|Citation||Bachtrog, D. (2003). Protein evolution and codon usage bias on the neo-sex chromosomes of Drosophila miranda. Genetics 165(3): 1221--1232. (Export to RIS)|
|Publication Type||Research paper|
|PubMed Abstract||The neo-sex chromosomes of Drosophila miranda constitute an ideal system to study the effects of recombination on patterns of genome evolution. Due to a fusion of an autosome with the Y chromosome, one homolog is transmitted clonally. Here, I compare patterns of molecular evolution of 18 protein-coding genes located on the recombining neo-X and their homologs on the nonrecombining neo-Y chromosome. The rate of protein evolution has significantly increased on the neo-Y lineage since its formation. Amino acid substitutions are accumulating uniformly among neo-Y-linked genes, as expected if all loci on the neo-Y chromosome suffer from a reduced effectiveness of natural selection. In contrast, there is significant heterogeneity in the rate of protein evolution among neo-X-linked genes, with most loci being under strong purifying selection and two genes showing evidence for adaptive evolution. This observation agrees with theory predicting that linkage limits adaptive protein evolution. Both the neo-X and the neo-Y chromosome show an excess of unpreferred codon substitutions over preferred ones and no difference in this pattern was observed between the chromosomes. This suggests that there has been little or no selection maintaining codon bias in the D. miranda lineage. A change in mutational bias toward AT substitutions also contributes to the decline in codon bias. The contrast in patterns of molecular evolution between amino acid mutations and synonymous mutations on the neo-sex-linked genes can be understood in terms of chromosome-specific differences in effective population size and the distribution of selective effects of mutations.|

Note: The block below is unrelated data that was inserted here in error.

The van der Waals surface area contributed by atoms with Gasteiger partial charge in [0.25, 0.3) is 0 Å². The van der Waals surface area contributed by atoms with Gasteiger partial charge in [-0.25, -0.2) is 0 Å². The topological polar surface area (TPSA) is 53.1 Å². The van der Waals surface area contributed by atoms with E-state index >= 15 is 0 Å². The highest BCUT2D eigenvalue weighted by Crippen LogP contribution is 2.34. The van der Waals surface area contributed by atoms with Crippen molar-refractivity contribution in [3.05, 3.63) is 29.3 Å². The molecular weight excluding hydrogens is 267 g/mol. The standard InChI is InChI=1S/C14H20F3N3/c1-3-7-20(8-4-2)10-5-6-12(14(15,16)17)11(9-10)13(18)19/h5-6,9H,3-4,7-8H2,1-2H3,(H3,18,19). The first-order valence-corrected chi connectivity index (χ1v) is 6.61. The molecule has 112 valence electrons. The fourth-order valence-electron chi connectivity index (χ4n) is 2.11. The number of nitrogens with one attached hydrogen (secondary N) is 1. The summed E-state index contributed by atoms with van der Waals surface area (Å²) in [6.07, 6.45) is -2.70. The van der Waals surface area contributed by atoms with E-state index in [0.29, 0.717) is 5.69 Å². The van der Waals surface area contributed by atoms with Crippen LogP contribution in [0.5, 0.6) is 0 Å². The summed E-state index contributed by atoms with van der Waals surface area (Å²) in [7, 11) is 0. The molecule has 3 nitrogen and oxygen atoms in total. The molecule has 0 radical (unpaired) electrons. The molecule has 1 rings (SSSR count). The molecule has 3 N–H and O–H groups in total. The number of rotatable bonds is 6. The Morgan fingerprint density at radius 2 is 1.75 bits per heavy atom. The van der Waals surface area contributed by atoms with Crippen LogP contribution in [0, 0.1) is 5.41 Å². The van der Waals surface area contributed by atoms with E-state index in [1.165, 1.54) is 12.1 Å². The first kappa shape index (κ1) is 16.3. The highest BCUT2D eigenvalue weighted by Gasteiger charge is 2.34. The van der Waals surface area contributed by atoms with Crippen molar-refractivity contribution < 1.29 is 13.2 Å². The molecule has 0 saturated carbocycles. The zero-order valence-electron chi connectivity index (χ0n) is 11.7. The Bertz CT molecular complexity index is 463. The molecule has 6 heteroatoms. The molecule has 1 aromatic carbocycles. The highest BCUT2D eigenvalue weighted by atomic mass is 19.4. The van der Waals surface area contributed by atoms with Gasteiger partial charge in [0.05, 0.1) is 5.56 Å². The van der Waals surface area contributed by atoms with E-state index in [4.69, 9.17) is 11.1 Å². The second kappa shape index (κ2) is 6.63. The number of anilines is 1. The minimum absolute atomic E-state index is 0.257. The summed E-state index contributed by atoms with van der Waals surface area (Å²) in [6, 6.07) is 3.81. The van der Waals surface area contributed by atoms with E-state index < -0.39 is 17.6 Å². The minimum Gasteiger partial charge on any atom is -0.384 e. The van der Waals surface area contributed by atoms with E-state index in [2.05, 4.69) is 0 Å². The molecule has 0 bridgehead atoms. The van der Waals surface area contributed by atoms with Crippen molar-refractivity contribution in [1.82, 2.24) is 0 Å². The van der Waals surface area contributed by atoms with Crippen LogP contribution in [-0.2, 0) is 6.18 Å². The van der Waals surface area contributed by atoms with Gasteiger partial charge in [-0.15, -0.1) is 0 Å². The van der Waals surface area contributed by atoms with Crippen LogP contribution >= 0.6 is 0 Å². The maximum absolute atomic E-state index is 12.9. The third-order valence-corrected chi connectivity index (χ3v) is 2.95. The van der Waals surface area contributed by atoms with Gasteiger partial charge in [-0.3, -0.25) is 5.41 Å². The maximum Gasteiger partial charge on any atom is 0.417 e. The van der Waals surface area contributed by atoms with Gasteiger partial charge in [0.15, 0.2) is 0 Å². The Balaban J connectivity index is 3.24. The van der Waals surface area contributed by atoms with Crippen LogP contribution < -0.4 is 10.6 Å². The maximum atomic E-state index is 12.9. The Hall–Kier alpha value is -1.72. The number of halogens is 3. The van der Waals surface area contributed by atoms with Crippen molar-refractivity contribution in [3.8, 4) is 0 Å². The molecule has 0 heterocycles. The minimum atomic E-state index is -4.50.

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|Language of Publication||English|
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